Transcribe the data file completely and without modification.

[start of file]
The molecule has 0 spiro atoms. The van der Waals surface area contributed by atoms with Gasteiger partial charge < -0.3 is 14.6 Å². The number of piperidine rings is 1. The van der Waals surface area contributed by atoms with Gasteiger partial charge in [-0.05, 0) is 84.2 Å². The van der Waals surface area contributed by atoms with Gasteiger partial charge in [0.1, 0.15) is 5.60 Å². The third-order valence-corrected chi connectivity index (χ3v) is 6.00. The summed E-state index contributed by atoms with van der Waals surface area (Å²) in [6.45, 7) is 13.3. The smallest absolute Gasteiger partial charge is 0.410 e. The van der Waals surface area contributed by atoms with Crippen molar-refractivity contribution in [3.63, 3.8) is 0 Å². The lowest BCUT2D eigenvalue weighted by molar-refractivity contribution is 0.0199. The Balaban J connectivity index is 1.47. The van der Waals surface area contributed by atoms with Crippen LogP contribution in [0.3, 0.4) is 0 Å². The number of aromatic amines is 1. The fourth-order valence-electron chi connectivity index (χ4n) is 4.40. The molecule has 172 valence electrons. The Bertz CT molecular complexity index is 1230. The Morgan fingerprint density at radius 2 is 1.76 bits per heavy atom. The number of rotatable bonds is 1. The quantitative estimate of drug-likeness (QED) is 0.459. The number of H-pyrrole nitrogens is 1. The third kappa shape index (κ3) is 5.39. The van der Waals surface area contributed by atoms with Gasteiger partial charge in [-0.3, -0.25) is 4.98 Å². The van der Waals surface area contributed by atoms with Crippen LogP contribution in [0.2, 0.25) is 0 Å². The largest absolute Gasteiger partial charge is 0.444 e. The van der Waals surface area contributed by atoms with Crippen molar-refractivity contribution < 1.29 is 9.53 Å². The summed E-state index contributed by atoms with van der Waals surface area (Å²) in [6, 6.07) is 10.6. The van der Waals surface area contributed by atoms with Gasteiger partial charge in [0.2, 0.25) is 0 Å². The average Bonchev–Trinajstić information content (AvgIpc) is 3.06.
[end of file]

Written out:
The molecule has 0 spiro atoms. The van der Waals surface area contributed by atoms with Gasteiger partial charge < -0.3 is 14.6 Å². The number of piperidine rings is 1. The van der Waals surface area contributed by atoms with Gasteiger partial charge in [-0.05, 0) is 84.2 Å². The van der Waals surface area contributed by atoms with Gasteiger partial charge in [0.1, 0.15) is 5.60 Å². The third-order valence-corrected chi connectivity index (χ3v) is 6.00. The summed E-state index contributed by atoms with van der Waals surface area (Å²) in [6.45, 7) is 13.3. The smallest absolute Gasteiger partial charge is 0.410 e. The van der Waals surface area contributed by atoms with Crippen molar-refractivity contribution in [3.63, 3.8) is 0 Å². The lowest BCUT2D eigenvalue weighted by molar-refractivity contribution is 0.0199. The Balaban J connectivity index is 1.47. The van der Waals surface area contributed by atoms with Crippen LogP contribution in [0.3, 0.4) is 0 Å². The number of aromatic amines is 1. The fourth-order valence-electron chi connectivity index (χ4n) is 4.40. The molecule has 172 valence electrons. The Bertz CT molecular complexity index is 1230. The Morgan fingerprint density at radius 2 is 1.76 bits per heavy atom. The number of rotatable bonds is 1. The quantitative estimate of drug-likeness (QED) is 0.459. The number of H-pyrrole nitrogens is 1. The third kappa shape index (κ3) is 5.39. The van der Waals surface area contributed by atoms with Gasteiger partial charge in [-0.3, -0.25) is 4.98 Å². The van der Waals surface area contributed by atoms with Crippen LogP contribution in [0.2, 0.25) is 0 Å². The largest absolute Gasteiger partial charge is 0.444 e. The van der Waals surface area contributed by atoms with Crippen molar-refractivity contribution < 1.29 is 9.53 Å². The summed E-state index contributed by atoms with van der Waals surface area (Å²) in [6, 6.07) is 10.6. The van der Waals surface area contributed by atoms with Gasteiger partial charge in [0.2, 0.25) is 0 Å². The average Bonchev–Trinajstić information content (AvgIpc) is 3.06.